Ted Lasso, Soccer, NBA discussed on The Dan Patrick Show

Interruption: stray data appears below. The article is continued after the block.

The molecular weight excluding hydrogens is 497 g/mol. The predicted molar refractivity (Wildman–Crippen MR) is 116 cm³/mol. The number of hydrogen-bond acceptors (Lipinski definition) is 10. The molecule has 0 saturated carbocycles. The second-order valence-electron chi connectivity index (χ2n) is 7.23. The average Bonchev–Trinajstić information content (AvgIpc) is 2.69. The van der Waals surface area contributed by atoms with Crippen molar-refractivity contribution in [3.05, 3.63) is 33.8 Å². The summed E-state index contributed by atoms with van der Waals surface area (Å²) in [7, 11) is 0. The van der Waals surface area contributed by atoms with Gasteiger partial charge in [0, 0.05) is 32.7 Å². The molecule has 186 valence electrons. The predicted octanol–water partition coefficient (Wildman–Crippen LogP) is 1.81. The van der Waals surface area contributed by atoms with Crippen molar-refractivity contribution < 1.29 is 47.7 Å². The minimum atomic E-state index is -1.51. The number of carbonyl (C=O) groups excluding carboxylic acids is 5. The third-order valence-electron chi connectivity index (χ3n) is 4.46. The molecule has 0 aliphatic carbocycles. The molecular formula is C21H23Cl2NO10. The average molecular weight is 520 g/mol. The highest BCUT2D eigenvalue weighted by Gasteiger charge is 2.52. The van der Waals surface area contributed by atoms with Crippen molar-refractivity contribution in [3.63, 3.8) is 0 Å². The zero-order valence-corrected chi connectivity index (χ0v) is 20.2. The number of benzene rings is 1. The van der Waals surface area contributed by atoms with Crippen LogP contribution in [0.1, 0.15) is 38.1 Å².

On my show, you'll get an exclusive look at what life is really like. In today's NBA, both on the court and off the court. Sensational stuff from tyrese Maxie. We'll talk about games, catch up with some of my favorite NBA players, talk travel, food, music, who knows what else? What can't this can't do? If you are a basketball fan and you've ever wanted to know what it's like to live out your dreams of being in the NBA, this is your chance. Listen to Maxie on the mic on the iHeartRadio app, Apple podcasts or wherever you go to get your podcasts. A place coach beard on Ted Lasso, I don't know if Brendan wants to join us now. But Brendan hunt joining us on the program. Come on in, stay a while. Good to talk to you. How are you? I mean gosh, do I got to start my day with talk of filthy crudite? Yeah. How many days? Well, that's a normal day for you. So take me back to when this all started. Sure. I mean, first of all, Brendan hunt 6 foot nothing, one 95. Yeah, we did these commercials for NBC sports. Because they got the coverage of the Premier League back in 2013. The offer was to fly me and Jason Davis and Joe Kelly to London for three whole days. And we were like three days in London. That's the job of a lifetime. So we happily took it. And now we are three years into a TV show, this crazy dumb thing. But when the promos were done, when did the idea of we could make this a show? We did the promos two years in a row because the first one went well and up that ad company won like whatever kind of awards they went for ads. And after the second one, me and Joe and Jason, that means let Jace particularly was like, hey guys, this thing is fun, right? There's something more to this than some of its parts. Let's figure out something more to do with it. We didn't know if it was a movie or a more commercials or a TV show, but we started thinking about a TV show and thinking about it in the model of the UK office of 6 episode 6 episodes and a special, you know, sort of three chunks. We wrote up a pilot. We put together a structure and then nothing happened for about 5 years. Jason and Joe's careers were going very well. I was rotting on a block melody. Very much considering a career return to dinner theater. And then at the last minute, a couple of years ago, Jason was like, oh, I haven't launched with Bill Lawrence tomorrow. We'll see what happens. And this happened. Is it a benefit, an advantage to know more soccer or less soccer? In my shoes, it's a benefit. Because it turns out, even though we have some English people on the writing staff, I'm like the soccer guy. And everyone's in a while, it's a guy just get turned into like, okay, Brandon, what would happen here? And I tell them what really happened for a given situation. And then we generally ignore that. But it's good to know what's supposed to happen before we break the rule of what we decide to actually do. Because you're sort of a savant, but I don't know if people realize you're a soccer savant during the show. Is that fair with your character? Yeah, I mean, I think it's kind of at least comparatively compared to most of the rest of America. Because I didn't get into soccer till I was in my mid 20s. And when I had this job in Amsterdam, doing comedy out there, and then I discovered that soccer didn't suck. And I became a sponge and tried to just soak up every bit of history and trivia and factuality that I possibly could. And it hasn't gone away since I've, since I moved to the states, I'm still now full on soccer nut. The reaction in the United States compared to the reaction in England. How big of a discrepancy disparity between the two? When it first started? Well, when I first started, yeah, no one in England knew who we were at all. And we could walk freely among them. And then shooting the second season was COVID and mostly, so we could still kind of walk around. But now, year three, you know, I decided that if you're three, I was going to live in Richmond. I could sure I could do so quite anonymously. The UK has been watching this show yet. And I wanted the pub from the show to be my local. Well, by year three, the UK has caught up to Ted Lasso, and I can no longer go to that pub. It's like if tourists go to Boston and they go to the cheers bar and suddenly cliff is there. So you actually would go to the bar that you go to, a local pub. Yeah. Yeah. Richmond's awesome. And the Richmond green, you know, that little that little park basically where the pub is in real life on the show is hypnotically quaint. I would spend weeks at a time there if I possibly could, except now I absolutely can't. The timing with COVID, it felt like we needed feel good. A lot of these shows are, let me pick out the guy that is the least detestable and everybody's detestable, like Succession. You know, you watch and you go, well, you don't like any of them, but you do love the show. It was different with Ted Lasso. But I don't know what role COVID played or the pandemic and we're at home and needing feel good stories played. In the success. Yeah, we're not quite sure either. I mean, and obviously, you know, we sure would have preferred the people were watching it of their own volition and despite having plenty of options of how they could do their night. Now, here we were with a captive audience and if you're going to have a captive audience at least, at least make them feel a little better. But certainly the show was written before COVID and edited during COVID and then it finally came out. Yeah, like a real COVID high point about 6 months into it, I guess. And whether that was a multiplier or not from then on, the reaction that we were getting from people, even before a lot of people were watching the show was immediately intense and really like elevated kind of connection for a show that had only just come out and it's been pretty breathtaking to be to be a part of. We're talking to Brendan hunt, the actor writer producer, he's coach beard on Ted Lasso, season three, final season, apparently. On Apple TV plus that will be Wednesday, march 15th. Final final season? We just don't know for sure right now. You know, again, we've always saw this as like a three sweet movement, and here we are. With the conductor waving that baton with a sense of finality and we're definitely ending this story. We started out to tell, but that doesn't necessarily mean it's the, it's the end end. It does mean we're going to finish this up and we're going to take a little break. Because we're very tired of each other's adorable hairy faces. And after about a year and a half or so we'll come back together and see what's up. Give me the episode where you go, I can't believe we're doing this.